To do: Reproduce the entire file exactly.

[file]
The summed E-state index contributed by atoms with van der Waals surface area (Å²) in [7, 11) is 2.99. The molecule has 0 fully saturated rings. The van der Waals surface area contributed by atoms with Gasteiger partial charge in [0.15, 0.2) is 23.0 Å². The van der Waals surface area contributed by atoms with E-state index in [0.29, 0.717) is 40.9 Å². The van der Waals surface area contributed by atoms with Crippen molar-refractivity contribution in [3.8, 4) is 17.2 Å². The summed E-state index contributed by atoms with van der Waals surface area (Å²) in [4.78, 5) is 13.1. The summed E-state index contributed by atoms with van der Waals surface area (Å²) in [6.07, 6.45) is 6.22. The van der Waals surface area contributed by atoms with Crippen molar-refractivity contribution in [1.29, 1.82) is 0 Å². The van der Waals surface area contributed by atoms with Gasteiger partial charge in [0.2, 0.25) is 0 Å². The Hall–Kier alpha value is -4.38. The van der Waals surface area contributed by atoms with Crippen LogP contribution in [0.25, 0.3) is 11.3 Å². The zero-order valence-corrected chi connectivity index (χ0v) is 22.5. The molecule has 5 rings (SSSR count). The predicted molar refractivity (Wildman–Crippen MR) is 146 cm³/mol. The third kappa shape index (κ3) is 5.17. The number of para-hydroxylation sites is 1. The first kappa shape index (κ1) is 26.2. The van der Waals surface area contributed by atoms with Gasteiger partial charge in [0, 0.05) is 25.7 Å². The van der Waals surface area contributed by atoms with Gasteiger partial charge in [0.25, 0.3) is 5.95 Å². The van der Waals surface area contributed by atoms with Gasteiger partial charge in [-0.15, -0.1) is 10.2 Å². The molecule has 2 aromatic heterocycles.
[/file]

The summed E-state index contributed by atoms with van der Waals surface area (Å²) in [7, 11) is 2.99. The molecule has 0 fully saturated rings. The van der Waals surface area contributed by atoms with Gasteiger partial charge in [0.15, 0.2) is 23.0 Å². The van der Waals surface area contributed by atoms with E-state index in [0.29, 0.717) is 40.9 Å². The van der Waals surface area contributed by atoms with Crippen molar-refractivity contribution in [3.8, 4) is 17.2 Å². The summed E-state index contributed by atoms with van der Waals surface area (Å²) in [4.78, 5) is 13.1. The summed E-state index contributed by atoms with van der Waals surface area (Å²) in [6.07, 6.45) is 6.22. The van der Waals surface area contributed by atoms with Crippen molar-refractivity contribution in [1.29, 1.82) is 0 Å². The van der Waals surface area contributed by atoms with Gasteiger partial charge in [0.2, 0.25) is 0 Å². The Hall–Kier alpha value is -4.38. The van der Waals surface area contributed by atoms with Crippen LogP contribution in [0.25, 0.3) is 11.3 Å². The zero-order valence-corrected chi connectivity index (χ0v) is 22.5. The molecule has 5 rings (SSSR count). The predicted molar refractivity (Wildman–Crippen MR) is 146 cm³/mol. The third kappa shape index (κ3) is 5.17. The number of para-hydroxylation sites is 1. The first kappa shape index (κ1) is 26.2. The van der Waals surface area contributed by atoms with Gasteiger partial charge in [0, 0.05) is 25.7 Å². The van der Waals surface area contributed by atoms with Gasteiger partial charge in [0.25, 0.3) is 5.95 Å². The van der Waals surface area contributed by atoms with Gasteiger partial charge in [-0.15, -0.1) is 10.2 Å². The molecule has 2 aromatic heterocycles.